Concerns Over Health Risks from Proton Pump Inhibitors Persist

Posted by Anapol Weiss on Aug 31, 2016 11:06:39 AM

Labor Day weekend is right around the corner.  For some people that means cookouts, barbeques, spicy dips, and cocktails. And for sufferers of acid reflux, also known as Gastroesophageal Reflux Disease (GERD), that’s a holiday menu that’s sure to end with plenty of discomfort.

That’s why so many with GERD have turned to proton pump inhibitors (PPIs) that treat acid reflux by reducing the production of stomach acid. Brand name PPIs include Nexium, Prevacid, Prilosec, and Protonix.

The problem is, at the beginning of the year studies showed PPI use to be associated with a greater risk for chronic kidney disease.

At Anapol Weiss, the Unsafe Drugs team led by Tracy Finken has been working on educating consumers about 430_P_Anapol_Weiss_Lawfirm-567782-edited.jpgthe dangers of long term PPI use and are making sure patients harmed by the use of PPIs have their stories heard.

If you’ve been using PPIs long term and want to know more about the risks and your rights as a patient, contact Tracy Finken with any questions.

Topics: PPI

New Mass Tort Spotlight: Proton Pump Inhibitors

Posted by Anapol Weiss on Jun 13, 2016 3:54:51 PM

Proton_Pump_Inhibitors.jpgAfter release of an alarming January 2016 study linking chronic kidney disease (CKD), to proton pump inhibitors (PPIs) Anapol Weiss began to take on Nexium, Protonix, Prilosec and Prevacid. These popular stomach acid reducers have a potentially deadly side effect.

An estimated 15 million Americans take prescription PPIs, and the drugs are also available over-the-counter. PPIs block the production of stomach acid and are commonly taken to treat gastroesophageal reflux disease (GERD), heart burn, peptic or stomach ulcers, and damage to the lower esophagus caused by acid reflux.

As leaders in national dangerous drug litigations, the attorneys at Anapol Weiss will continue to pursue the details on behalf of CKD victims who took PPI drugs for an extended period of time.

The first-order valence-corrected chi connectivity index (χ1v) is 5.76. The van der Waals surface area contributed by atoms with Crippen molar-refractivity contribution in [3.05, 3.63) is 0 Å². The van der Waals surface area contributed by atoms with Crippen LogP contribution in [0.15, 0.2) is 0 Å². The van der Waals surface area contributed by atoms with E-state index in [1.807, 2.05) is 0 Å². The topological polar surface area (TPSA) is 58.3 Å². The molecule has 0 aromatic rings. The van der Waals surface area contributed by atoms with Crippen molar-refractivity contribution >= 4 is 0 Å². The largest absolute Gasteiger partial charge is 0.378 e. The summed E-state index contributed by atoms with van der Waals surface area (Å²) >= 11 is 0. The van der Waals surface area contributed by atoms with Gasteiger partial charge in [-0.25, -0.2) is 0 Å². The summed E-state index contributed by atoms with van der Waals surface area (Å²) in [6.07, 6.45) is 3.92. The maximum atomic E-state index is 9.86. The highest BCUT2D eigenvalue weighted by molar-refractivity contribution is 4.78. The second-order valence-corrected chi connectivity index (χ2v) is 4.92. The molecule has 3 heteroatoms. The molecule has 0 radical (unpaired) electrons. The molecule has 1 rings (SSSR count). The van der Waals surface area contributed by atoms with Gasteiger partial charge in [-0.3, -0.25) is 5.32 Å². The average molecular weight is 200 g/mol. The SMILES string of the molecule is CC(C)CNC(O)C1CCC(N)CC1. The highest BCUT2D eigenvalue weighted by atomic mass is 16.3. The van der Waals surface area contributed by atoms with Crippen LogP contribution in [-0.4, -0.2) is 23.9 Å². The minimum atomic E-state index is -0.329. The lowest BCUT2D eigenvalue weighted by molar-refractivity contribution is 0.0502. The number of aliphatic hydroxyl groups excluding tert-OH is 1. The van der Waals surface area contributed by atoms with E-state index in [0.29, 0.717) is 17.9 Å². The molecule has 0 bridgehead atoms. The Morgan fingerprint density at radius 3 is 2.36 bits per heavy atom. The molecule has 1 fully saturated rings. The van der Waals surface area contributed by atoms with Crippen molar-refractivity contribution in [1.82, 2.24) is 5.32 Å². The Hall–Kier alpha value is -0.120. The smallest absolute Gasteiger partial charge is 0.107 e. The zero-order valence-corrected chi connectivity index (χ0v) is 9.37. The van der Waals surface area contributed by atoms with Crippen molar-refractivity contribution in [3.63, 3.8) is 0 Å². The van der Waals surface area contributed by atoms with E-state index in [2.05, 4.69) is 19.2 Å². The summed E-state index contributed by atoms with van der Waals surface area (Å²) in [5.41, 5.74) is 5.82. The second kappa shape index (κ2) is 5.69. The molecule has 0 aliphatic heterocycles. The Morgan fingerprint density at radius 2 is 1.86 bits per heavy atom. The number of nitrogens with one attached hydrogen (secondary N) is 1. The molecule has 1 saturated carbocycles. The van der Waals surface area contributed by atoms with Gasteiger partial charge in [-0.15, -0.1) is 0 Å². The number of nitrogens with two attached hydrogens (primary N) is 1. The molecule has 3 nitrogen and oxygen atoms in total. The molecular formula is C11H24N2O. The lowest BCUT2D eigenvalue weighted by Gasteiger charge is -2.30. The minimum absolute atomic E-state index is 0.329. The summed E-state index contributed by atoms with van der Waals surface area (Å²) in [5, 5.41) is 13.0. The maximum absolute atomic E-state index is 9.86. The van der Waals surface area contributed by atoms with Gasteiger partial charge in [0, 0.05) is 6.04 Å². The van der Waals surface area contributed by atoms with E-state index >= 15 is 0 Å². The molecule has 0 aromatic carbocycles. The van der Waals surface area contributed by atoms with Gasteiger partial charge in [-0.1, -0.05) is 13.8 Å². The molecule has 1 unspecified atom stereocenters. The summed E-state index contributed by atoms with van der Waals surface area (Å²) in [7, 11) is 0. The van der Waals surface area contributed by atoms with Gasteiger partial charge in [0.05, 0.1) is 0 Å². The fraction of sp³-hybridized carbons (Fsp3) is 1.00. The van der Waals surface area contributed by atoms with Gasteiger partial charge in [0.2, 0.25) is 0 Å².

CKD involves the gradual loss of kidney function. A patient must undergo dialysis or a kidney transplant if the condition progresses to end-stage kidney failure. A second study published in April 2016 also linked PPI drugs to a higher risk of CKD. Using data from the U.S. Department of Veterans Affairs, a second set of researchers found patients who took PPIs had a 96 percent increased risk of kidney failure and a 28 percent increased risk of developing CKD – when compared to patients who took histamine H2 receptor blockers instead.

Topics: PPI

What is End-Stage Renal Disease?

Posted by Anapol Weiss on Feb 15, 2016 3:30:00 PM

Chronic kidney disease (CKD) involves the gradual loss of kidney function – the process responsible for filtering waste and excess water from the blood. When patients are diagnosed with end-stage kidney disease or end-stage renal disease (ESRD), their kidneys are not functioning well enough on their own to meet the needs of daily life. Patients with ESRD have less than 10 to 15 percent of normal kidney function.

ESRD.jpgA physician may perform one or more of the following tests to diagnose ESRD:

  • Blood test
  • Urine test
  • Renal ultrasound
  • Kidney biopsy
  • Computed tomography scan (CT scan)

Patients with ESRD or severe symptoms often undergo dialysis either at a center or in their home. Dialysis takes over kidney function by removing waste and fluid from the blood. Laboratory tests will help patients and their physicians decide when dialysis should begin. Dialysis does not cure ESRD, but it helps patients feel better and live longer, according to Johns Hopkins Medicine.

Some patients with ESRD undergo kidney transplant surgery. While dialysis is not a cure for ESRD, a new kidney can take over the function of the failed kidneys. Patients who undergo a kidney transplant will need to take medication for the rest of their lives in order to keep the transplanted kidney healthy, the University of California San Francisco Medical Center explains.

When ESRD Could Have Been Prevented

Two population-based analyses published in January 2016 have associated a class of stomach acid drugs called proton pump inhibitors (PPIs) with an increased risk of CKD. PPIs reduce the production of acid made by the stomach glands and include brand names such as Prevacid and Nexium.

Patients who took PPI drugs and developed kidney disease could now be facing ESRD. They would have likely made a different decision with their physician about their medication had they been warned of these dangers, but now it’s too late.

Contact our firm for assistance if you took a PPI drug over an extended period of time and are suffering from severe or end-stage kidney disease. We can investigate your situation and answer any legal questions you have.

Topics: Proton Pump Inhibitors, PPI

Subscribe to The Anapol Weiss Blog